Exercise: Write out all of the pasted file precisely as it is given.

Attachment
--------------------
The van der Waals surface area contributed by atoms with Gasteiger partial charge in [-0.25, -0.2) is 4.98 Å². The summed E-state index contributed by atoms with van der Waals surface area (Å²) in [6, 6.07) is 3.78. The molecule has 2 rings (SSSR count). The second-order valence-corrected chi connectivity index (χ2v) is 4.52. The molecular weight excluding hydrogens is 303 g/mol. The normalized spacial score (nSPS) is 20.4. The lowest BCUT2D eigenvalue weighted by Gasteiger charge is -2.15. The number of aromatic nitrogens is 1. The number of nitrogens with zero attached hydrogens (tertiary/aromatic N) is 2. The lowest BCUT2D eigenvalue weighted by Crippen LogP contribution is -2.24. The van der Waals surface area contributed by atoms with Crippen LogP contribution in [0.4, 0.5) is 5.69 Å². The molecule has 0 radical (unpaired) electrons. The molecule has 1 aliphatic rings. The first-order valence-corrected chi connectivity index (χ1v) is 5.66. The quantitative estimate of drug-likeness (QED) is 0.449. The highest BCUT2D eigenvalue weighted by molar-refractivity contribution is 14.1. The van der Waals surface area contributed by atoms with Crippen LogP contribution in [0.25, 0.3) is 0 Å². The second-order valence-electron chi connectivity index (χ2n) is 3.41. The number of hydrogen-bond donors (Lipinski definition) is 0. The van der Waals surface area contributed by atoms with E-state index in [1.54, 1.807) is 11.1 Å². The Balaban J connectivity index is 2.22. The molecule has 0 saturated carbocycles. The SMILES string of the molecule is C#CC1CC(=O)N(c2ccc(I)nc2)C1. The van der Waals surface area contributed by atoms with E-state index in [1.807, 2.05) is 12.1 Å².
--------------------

The van der Waals surface area contributed by atoms with Gasteiger partial charge in [-0.25, -0.2) is 4.98 Å². The summed E-state index contributed by atoms with van der Waals surface area (Å²) in [6, 6.07) is 3.78. The molecule has 2 rings (SSSR count). The second-order valence-corrected chi connectivity index (χ2v) is 4.52. The molecular weight excluding hydrogens is 303 g/mol. The normalized spacial score (nSPS) is 20.4. The lowest BCUT2D eigenvalue weighted by Gasteiger charge is -2.15. The number of aromatic nitrogens is 1. The number of nitrogens with zero attached hydrogens (tertiary/aromatic N) is 2. The lowest BCUT2D eigenvalue weighted by Crippen LogP contribution is -2.24. The van der Waals surface area contributed by atoms with Crippen LogP contribution in [0.4, 0.5) is 5.69 Å². The molecule has 0 radical (unpaired) electrons. The molecule has 1 aliphatic rings. The first-order valence-corrected chi connectivity index (χ1v) is 5.66. The quantitative estimate of drug-likeness (QED) is 0.449. The highest BCUT2D eigenvalue weighted by molar-refractivity contribution is 14.1. The van der Waals surface area contributed by atoms with Crippen LogP contribution in [0.25, 0.3) is 0 Å². The second-order valence-electron chi connectivity index (χ2n) is 3.41. The number of hydrogen-bond donors (Lipinski definition) is 0. The van der Waals surface area contributed by atoms with E-state index in [1.54, 1.807) is 11.1 Å². The Balaban J connectivity index is 2.22. The molecule has 0 saturated carbocycles. The SMILES string of the molecule is C#CC1CC(=O)N(c2ccc(I)nc2)C1. The van der Waals surface area contributed by atoms with E-state index in [1.807, 2.05) is 12.1 Å².